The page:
Living conditions will vary depending on where you are based but will either be in a house or a guesthouse. All accommodations will be basic but comfortable and will have electricity and running water. Please be prepared for intermittent shortages of electricity and water. Contact Erica Louise at the address above, or see the URL above.
Primate Keepers Needed - Spain
The Mona Foundation is the only primate sanctuary in Spain. Its aim is to provide a better life for primates who have been exploited by people. Here the primates are rehabilitated and socialized into family groups. At the moment, the sanctuary is home to nine chimpanzees and three macaques. The main enclosure is more than 5000 m2, in which the aim is to provide an environment as close as possible to what they would enjoy in the wild.
The Mona Foundation is looking for hard-working, dedicated people who are interested in helping in its mission. Volunteer duties will depend upon the center’s requirements, which vary with the time of year. Volunteer responsibilities include: cleaning, feeding, enrichment, and general maintenance such as gardening, painting, and building work. Volunteers also help with administrative duties and in welcoming visitors, for which good presentation skills are needed.
Voluntary primate keepers must be able to commit to a period of six months working at the sanctuary and be present five days and five nights each week. All voluntary posts are subject to a one-month trial period. To apply for a voluntary position at the Mona Foundation write to <email@example.com>. For more information, see <www.fundacionmona.org>. - From the ZooNews Digest - please mention it in your application
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Workshop Announcement: European Marmoset Research Group 8th Workshop
A workshop on Macaques and Marmosets in Biological and Biomedical Research will be held August 20-21, 2004, at the Swiss Federal Institute of Technology and University of Zurich, Switzerland. Details and registration are available at <www.emrg.org>. You can also contact Christopher Pryce, Behavioural Neurobiology Lab., Swiss Federal Inst. of Technology-Zurich, Schorenstr. 16, CH-8603 Schwerzenbach, Switzerland [+41 (0)1 655 7386; fax: +41 (0)1 655 7203; e-mail: firstname.lastname@example.org]; or see <www.behav.ethz.ch>.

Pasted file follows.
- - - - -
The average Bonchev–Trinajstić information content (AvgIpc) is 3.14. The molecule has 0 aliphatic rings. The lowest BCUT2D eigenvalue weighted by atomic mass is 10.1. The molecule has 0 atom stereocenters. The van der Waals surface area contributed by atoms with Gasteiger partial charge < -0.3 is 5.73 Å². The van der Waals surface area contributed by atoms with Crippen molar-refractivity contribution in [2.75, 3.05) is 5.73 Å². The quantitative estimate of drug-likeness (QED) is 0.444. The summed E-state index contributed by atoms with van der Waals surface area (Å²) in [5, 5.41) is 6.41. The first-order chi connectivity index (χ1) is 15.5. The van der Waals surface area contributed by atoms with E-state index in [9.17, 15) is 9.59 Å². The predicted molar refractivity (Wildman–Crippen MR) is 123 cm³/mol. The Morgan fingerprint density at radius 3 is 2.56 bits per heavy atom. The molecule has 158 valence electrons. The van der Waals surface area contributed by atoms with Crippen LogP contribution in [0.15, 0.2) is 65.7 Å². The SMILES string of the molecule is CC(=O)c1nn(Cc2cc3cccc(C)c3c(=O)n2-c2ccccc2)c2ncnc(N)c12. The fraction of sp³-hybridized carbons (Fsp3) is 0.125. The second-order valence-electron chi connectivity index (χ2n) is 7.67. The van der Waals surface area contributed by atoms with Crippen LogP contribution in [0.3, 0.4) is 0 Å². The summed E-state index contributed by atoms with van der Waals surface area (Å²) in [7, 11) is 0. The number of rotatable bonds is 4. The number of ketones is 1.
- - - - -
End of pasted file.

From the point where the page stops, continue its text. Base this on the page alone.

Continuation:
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Gorilla Shot After Escaping at Dallas Zoo
Police shot and killed a gorilla that escaped from its enclosure at the Dallas Zoo on Thursday and injured three people. One adult and two children, ages 10 and 2, suffered minor injuries from the gorilla and were taken to area hospitals, Deputy Police Chief Daniel Garcia said. He said the three were bitten and scratched. The zoo was evacuated after the animal escaped and police were notified. When the gorilla charged two officers, getting within 15 feet of them, they opened fire, Garcia said. “We were forced to put this animal down,” he said.
Garcia said police officers’ objective was protecting citizens until authorities could figure out what to do with the gorilla. Diana Gonzalez, a zoo patron, said she saw the animal banging on the door of its enclosure, and then it broke. The gorilla then scampered out of the gorilla pit. Dallas zoo director Rich Buickerood said the primate was an inquisitive 13-year-old western lowland gorilla. He said the animal was likely “extremely excited and extremely fearful while it was out.”
He said zoo officials are trying to figure out how the escape happened. Last year, a 300-pound gorilla escaped twice in two months from Boston’s Franklin Park Zoo. In the second escape, he strolled around the zoo and the surrounding streets for about two hours and attacked a 2-year-old girl and an 18-year-old woman. Both suffered minor injuries. The animal was sedated with tranquilizer darts. The zoo reopened its gorilla exhibit last month without the escapee, named Little Joe, who now spends his time in a holding area away from the public. - Associated Press, March 19
Will State Evict Morgan Island Monkeys?
Almost two years ago, the state of South Carolina decided to evict thousands of rhesus monkeys from Morgan Island near Beaufort. But with a tight state budget, that could change. Since 1979, the island has been the only U.S. free-range breeding colony and the biggest producer of the monkeys, which are valued for scientific research. It is home to 3,000 monkeys who breed about 750 baby monkeys a year. Each year, about 150 yearlings are trapped and shipped to research labs.
The island was acquired by the state for $20 million in 2002. The money came from federal grants used for conservation efforts in the area drained by Ashepoo, Combahee, and Edisto rivers. Later that year, the state Department of Natural Resources Board voted not to renew a lease that allowed the monkey breeding. But since that vote, the state budget has tightened and the state is looking for ways to generate more revenue.
Most of the monkeys are owned by the U.S. Food and Drug Administration (FDA), which leases the property for $787,000 a year. The new Department of Natural Resources Board, which formed six months ago, got its first report on the island last week. The board has the prerogative to review the earlier decision, said Mike McShane, the board chairman. “From a cursory standpoint, [the island] seems to have worked well under private ownership for more than 20 years,” he said.